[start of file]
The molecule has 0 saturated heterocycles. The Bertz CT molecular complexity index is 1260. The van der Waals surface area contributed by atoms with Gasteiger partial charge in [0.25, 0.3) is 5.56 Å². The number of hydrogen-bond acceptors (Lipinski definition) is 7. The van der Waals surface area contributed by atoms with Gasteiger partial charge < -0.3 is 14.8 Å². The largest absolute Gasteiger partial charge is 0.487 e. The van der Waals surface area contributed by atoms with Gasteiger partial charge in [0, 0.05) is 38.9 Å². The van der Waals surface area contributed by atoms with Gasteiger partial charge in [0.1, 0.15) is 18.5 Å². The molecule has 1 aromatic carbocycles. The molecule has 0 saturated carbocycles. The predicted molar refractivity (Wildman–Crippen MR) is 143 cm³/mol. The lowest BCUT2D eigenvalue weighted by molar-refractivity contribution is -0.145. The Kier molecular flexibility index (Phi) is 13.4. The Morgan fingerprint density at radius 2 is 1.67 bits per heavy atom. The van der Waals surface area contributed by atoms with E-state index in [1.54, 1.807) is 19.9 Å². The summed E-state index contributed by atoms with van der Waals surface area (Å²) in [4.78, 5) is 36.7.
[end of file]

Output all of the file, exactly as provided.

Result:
The molecule has 0 saturated heterocycles. The Bertz CT molecular complexity index is 1260. The van der Waals surface area contributed by atoms with Gasteiger partial charge in [0.25, 0.3) is 5.56 Å². The number of hydrogen-bond acceptors (Lipinski definition) is 7. The van der Waals surface area contributed by atoms with Gasteiger partial charge < -0.3 is 14.8 Å². The largest absolute Gasteiger partial charge is 0.487 e. The van der Waals surface area contributed by atoms with Gasteiger partial charge in [0, 0.05) is 38.9 Å². The van der Waals surface area contributed by atoms with Gasteiger partial charge in [0.1, 0.15) is 18.5 Å². The molecule has 1 aromatic carbocycles. The molecule has 0 saturated carbocycles. The predicted molar refractivity (Wildman–Crippen MR) is 143 cm³/mol. The lowest BCUT2D eigenvalue weighted by molar-refractivity contribution is -0.145. The Kier molecular flexibility index (Phi) is 13.4. The Morgan fingerprint density at radius 2 is 1.67 bits per heavy atom. The van der Waals surface area contributed by atoms with E-state index in [1.54, 1.807) is 19.9 Å². The summed E-state index contributed by atoms with van der Waals surface area (Å²) in [4.78, 5) is 36.7.